Bill To Prohibit Late Payment Of Salary Passes Second Reading in Nigeria’s Parliament

Bill To Prohibit Late Payment Of Salary Passes Second Reading in Nigeria’s Parliament

The employees’ unpaid wages prohibition bill of 2019, has been reported to scale through the second reading at the house of representatives.

The bill which is titled ‘A Bill for an act to prohibit late non-payment, and underpayment of workers wages and other emoluments in Nigeria’, prescribes penalties for violations.

The bill was proposed to the house of reps by the Speaker of the House Hon. Femi Gbajabiamila, who introduced it on the 7th of March 2019, and has now passed the second reading on Tuesday during plenary.

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Hon. Femi Gbajabiamila stated that the bill seeks to provide for the ban of late payment, non-payment, and underpayment of workers’ wages in Nigeria and prescribes punishment for breaches and other issues.

It also seeks to provide compensation for employees as well as improve the general welfare conditions of employment for labor in Nigeria.

The law prescribes that in case of a breach concerning other monetary benefits separate from the monthly pension, the fine shall be 30 percent of such financial benefits for that period.

Gbajabiamila further suggested a time frame and penalty schedule for unpaid wages or pensions if the employer or employee breached the law for more than two months.

The bill partly reads, “Notwithstanding anything to the contrary contained in any Act or any other enactment or law, the provision of this Act shall apply to all matters about payment of wages, pension, benefits and other emoluments by employers to workers in Nigerian.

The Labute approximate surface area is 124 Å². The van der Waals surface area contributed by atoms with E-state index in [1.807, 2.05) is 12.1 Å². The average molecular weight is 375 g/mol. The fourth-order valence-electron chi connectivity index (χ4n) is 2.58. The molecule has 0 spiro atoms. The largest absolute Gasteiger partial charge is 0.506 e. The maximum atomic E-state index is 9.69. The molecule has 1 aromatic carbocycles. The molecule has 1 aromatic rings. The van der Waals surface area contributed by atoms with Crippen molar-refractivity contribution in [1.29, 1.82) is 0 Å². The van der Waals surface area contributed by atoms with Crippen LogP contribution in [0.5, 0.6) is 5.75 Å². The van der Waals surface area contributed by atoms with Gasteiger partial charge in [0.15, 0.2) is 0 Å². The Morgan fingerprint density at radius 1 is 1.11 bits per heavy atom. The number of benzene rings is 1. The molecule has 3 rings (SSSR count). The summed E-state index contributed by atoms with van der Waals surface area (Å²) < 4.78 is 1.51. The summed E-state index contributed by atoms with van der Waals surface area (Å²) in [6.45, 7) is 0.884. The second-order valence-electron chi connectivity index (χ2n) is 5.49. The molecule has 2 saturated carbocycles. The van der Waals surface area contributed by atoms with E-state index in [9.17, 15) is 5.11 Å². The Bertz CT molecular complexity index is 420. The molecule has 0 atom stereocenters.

What The Bill Says;

Section 1

“An employer is prohibited from entering into any contract with any workman for any deduction from the sum contracted to be paid by the employer to the workman, or for any payment to the employer by the workman for or in respect of inadequate or negligent work or injury to the material or other property of the employer or respect of any fine unless.

“(a) The terms of the contract contained in a notice kept constantly affixed at such place or places open to the workman and in such a position that it should be seen easily read and copied by any person whom it affects, or the contract is in writing signed by the workman.

Section 2

“Every employer of labor in Nigeria, whether private or public, and whether it is employing any worker on permanent or contract basis must ensure that all payment of wages, salaries, pension and all benefits to workers are paid promptly without delay weekly, fortnightly monthly, quarterly or yearly as may be agreed by parties in the contract of employment of the additional individuals”.

Section 3 (1a,b,c)

Prohibits employers from making arbitrary deductions from the wages or pension of workers unless expressly provided in the contract of engagement.

“The terms of the contract contained in a notice kept constantly affixed at such place or places open to the workman and in such a position that it should be seen easily read and copied by any person whom it affects or the contract is in writing signed by the workman unless the deduction or payment to be made under the contract does not exceed the actual or estimated damage or loss occasioned to the employer by the proven Act or omission of the workman or of some other person over whom he has control or for whom he has by the contract agreed to be responsible.”

Section 4

“an employer shall not hold on to the salary, wage, pension, or any other benefit and emolument of any workman for a period of seven days and above from the day the payment of such salary, wage, pension, and any other benefit and emolument falls due save in the event of any force majure.”

As punishment, the bill seeks one-month imprisonment for any employer that owes salaries for more than 60 days.

The passing of the bill is a welcome development that will correct some mischievous acts by some employers in the country. Some employers do not adhere to contracts, rather they breach them and do whatever they like, constantly treating employees unfairly.

Some of these employees have been plagued by late or non-payment of salaries, as heartless employers exploit the lack of legislation prohibiting the practice in the country.

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